OPINION I wish I could get behind the current campaign to limit public school suspensions ("Suspending judgment, 12/3/13).
The intent is honorable. Any additional attention to the plight of black kids within our schools is laudable. But I've always suspected that some would think they'd accomplished something if suspension rates were evened across races, although this would have no more impact on any underlying problems than mandating racially equal grade ratios would eliminate an educational achievement gap.
I've also never been confident that all involved understood that removing a disruptive student from a classroom is not done primarily for that student's benefit, but to allow the rest of the class to carry on without disruption. Unfortunately, I'm now certain that this basic understanding is not shared on the highest levels of the San Francisco Unified School District. Nationally, the Department of Education finds black students three times more likely to be suspended than whites. Why? An influential 2010 Southern Poverty Law Center publication, Suspended Education: Urban Middle Schools in Crisis, suggested "the possibility of conscious or unconscious racial and gender biases at the school level."
That's hardly surprising, given the long history of racial prejudice in this country. But is this what's actually going on? San Francisco, with a suspension rate mirroring the national, gave an African American 84 and 83 percent of its vote in the last two presidential elections. Comparable statistics are not available for the city's teachers, but it seems likely they're at least as liberal as the electorate as a whole. This, and years of experience as a substitute teacher in virtually every subject on every grade level, tells me it's not teachers' racial prejudice that's the issue here, but something much larger — and harder to tackle. Last December, the San Francisco Chronicle reported the city's black infant mortality rate was six times that of whites (a figure not totally reliable due to the shrinkage of the city's black population). Other markers of well-being show similar numbers. In short, the black community in San Francisco — and the nation — lives under considerable stress and, as anyone familiar with schools knows, kids don't leave their problems at home. But causes aside, I've hoped that the anti-suspension efforts might at least promote useful alternatives. After all, no one sends disruptive kids home because they think it makes them better students; they do it because few schools have the resources to do anything else. An "in-school suspension" would likely be a far better alternative in most cases, but it requires people and space available to deal with those students. Unfortunately, while focusing on the vagueness of causes for suspensions such as "disrespect, excessive noise, threat, and loitering," which the SPLC study called "behaviors that would seem to require more subjective judgment on the part of the referring agent," the current effort seemingly ignores the need for a classroom free of things like "excessive noise" and "threat." And it ignores the right of other students to learn in one — students likely from similar circumstances as the kids teachers feel they have to remove. San Francisco School Board President Sandra Lee Fewer is amending a proposal to ban "willful defiance" suspensions with a mandate to reduce the use of referrals — removing a student from class, but not sending them home — calling them "invisible suspensions." And SFUSD Superintendent Richard Carranza says, "We're talking about culture change. A culture where it's not okay for an adult to say 'get out.'"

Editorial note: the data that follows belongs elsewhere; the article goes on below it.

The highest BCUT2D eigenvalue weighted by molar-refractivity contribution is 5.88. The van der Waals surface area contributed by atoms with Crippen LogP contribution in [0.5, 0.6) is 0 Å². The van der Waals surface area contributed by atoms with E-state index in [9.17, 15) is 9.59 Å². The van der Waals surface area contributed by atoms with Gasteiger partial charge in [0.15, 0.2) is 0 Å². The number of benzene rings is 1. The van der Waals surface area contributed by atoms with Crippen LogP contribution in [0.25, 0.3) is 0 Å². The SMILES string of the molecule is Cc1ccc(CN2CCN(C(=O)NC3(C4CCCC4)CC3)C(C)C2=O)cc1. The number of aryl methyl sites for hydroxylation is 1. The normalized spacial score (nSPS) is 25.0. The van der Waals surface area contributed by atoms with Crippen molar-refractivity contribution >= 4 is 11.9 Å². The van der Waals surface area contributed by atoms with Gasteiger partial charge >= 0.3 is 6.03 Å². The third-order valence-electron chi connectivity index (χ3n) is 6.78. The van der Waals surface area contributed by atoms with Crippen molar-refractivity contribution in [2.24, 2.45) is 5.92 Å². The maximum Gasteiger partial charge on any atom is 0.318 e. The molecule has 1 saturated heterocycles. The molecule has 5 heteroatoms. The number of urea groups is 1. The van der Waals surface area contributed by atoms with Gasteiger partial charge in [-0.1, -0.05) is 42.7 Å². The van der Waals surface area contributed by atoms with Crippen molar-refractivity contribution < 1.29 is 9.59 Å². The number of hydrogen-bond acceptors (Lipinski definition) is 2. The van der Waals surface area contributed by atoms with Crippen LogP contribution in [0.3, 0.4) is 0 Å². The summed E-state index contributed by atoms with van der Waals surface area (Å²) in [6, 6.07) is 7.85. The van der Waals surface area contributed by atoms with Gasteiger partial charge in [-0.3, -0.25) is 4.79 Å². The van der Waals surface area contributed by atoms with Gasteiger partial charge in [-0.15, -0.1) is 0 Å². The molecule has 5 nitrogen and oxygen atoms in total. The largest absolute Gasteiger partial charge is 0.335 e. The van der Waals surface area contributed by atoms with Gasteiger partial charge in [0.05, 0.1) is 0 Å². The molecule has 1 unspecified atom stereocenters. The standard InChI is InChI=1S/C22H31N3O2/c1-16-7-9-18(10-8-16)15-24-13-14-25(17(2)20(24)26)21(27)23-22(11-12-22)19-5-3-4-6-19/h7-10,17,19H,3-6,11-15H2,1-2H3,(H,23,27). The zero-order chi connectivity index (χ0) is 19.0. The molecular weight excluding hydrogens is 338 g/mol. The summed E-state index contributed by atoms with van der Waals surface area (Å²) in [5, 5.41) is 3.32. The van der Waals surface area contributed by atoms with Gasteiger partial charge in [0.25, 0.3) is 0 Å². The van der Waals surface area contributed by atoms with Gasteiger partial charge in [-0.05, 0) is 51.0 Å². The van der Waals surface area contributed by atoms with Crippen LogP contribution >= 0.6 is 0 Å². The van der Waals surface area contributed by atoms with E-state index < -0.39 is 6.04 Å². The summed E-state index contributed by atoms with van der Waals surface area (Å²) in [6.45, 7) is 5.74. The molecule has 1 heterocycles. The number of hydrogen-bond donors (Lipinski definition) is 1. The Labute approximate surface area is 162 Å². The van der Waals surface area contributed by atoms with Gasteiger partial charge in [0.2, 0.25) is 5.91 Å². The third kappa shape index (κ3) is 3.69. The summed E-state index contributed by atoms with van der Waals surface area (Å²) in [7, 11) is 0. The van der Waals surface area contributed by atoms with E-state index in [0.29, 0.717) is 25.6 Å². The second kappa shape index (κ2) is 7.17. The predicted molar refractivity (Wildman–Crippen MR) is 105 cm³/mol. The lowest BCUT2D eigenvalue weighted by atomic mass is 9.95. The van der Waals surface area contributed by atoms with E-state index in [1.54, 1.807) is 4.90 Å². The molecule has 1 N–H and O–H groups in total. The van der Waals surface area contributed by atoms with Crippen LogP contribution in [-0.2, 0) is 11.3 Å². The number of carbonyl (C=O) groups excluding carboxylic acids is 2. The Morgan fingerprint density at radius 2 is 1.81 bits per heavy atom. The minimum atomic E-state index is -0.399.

I think the people at the top might benefit from a little more real life classroom face time.
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